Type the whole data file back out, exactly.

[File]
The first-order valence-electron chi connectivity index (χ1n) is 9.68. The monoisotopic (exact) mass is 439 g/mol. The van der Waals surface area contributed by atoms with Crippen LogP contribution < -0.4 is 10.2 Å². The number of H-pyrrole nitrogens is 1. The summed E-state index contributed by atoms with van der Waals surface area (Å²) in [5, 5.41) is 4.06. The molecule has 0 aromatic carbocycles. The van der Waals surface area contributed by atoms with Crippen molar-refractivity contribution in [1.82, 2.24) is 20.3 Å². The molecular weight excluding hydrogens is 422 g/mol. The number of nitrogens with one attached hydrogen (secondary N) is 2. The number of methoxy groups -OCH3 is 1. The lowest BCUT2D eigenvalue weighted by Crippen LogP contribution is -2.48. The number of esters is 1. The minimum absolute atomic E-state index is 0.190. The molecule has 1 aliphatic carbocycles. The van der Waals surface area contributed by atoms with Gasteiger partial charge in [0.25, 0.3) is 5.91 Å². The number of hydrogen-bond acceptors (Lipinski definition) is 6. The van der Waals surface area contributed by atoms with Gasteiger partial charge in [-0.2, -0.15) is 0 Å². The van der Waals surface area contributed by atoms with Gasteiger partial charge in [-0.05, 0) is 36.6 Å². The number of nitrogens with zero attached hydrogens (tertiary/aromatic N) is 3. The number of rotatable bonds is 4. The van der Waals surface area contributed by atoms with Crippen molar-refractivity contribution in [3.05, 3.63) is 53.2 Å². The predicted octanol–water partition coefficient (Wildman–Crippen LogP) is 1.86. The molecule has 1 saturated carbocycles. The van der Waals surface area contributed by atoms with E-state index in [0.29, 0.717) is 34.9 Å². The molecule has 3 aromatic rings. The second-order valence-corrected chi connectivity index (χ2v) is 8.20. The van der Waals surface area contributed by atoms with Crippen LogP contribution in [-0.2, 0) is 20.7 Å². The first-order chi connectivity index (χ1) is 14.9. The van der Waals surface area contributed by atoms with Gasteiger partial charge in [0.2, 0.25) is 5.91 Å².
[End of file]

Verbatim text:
The first-order valence-electron chi connectivity index (χ1n) is 9.68. The monoisotopic (exact) mass is 439 g/mol. The van der Waals surface area contributed by atoms with Crippen LogP contribution < -0.4 is 10.2 Å². The number of H-pyrrole nitrogens is 1. The summed E-state index contributed by atoms with van der Waals surface area (Å²) in [5, 5.41) is 4.06. The molecule has 0 aromatic carbocycles. The van der Waals surface area contributed by atoms with Crippen molar-refractivity contribution in [1.82, 2.24) is 20.3 Å². The molecular weight excluding hydrogens is 422 g/mol. The number of nitrogens with one attached hydrogen (secondary N) is 2. The number of methoxy groups -OCH3 is 1. The lowest BCUT2D eigenvalue weighted by Crippen LogP contribution is -2.48. The number of esters is 1. The minimum absolute atomic E-state index is 0.190. The molecule has 1 aliphatic carbocycles. The van der Waals surface area contributed by atoms with Gasteiger partial charge in [0.25, 0.3) is 5.91 Å². The number of hydrogen-bond acceptors (Lipinski definition) is 6. The van der Waals surface area contributed by atoms with Gasteiger partial charge in [-0.2, -0.15) is 0 Å². The van der Waals surface area contributed by atoms with Gasteiger partial charge in [-0.05, 0) is 36.6 Å². The number of nitrogens with zero attached hydrogens (tertiary/aromatic N) is 3. The number of rotatable bonds is 4. The van der Waals surface area contributed by atoms with Crippen molar-refractivity contribution in [3.05, 3.63) is 53.2 Å². The predicted octanol–water partition coefficient (Wildman–Crippen LogP) is 1.86. The molecule has 1 saturated carbocycles. The van der Waals surface area contributed by atoms with E-state index in [0.29, 0.717) is 34.9 Å². The molecule has 3 aromatic rings. The second-order valence-corrected chi connectivity index (χ2v) is 8.20. The van der Waals surface area contributed by atoms with Crippen LogP contribution in [-0.2, 0) is 20.7 Å². The first-order chi connectivity index (χ1) is 14.9. The van der Waals surface area contributed by atoms with Gasteiger partial charge in [0.2, 0.25) is 5.91 Å².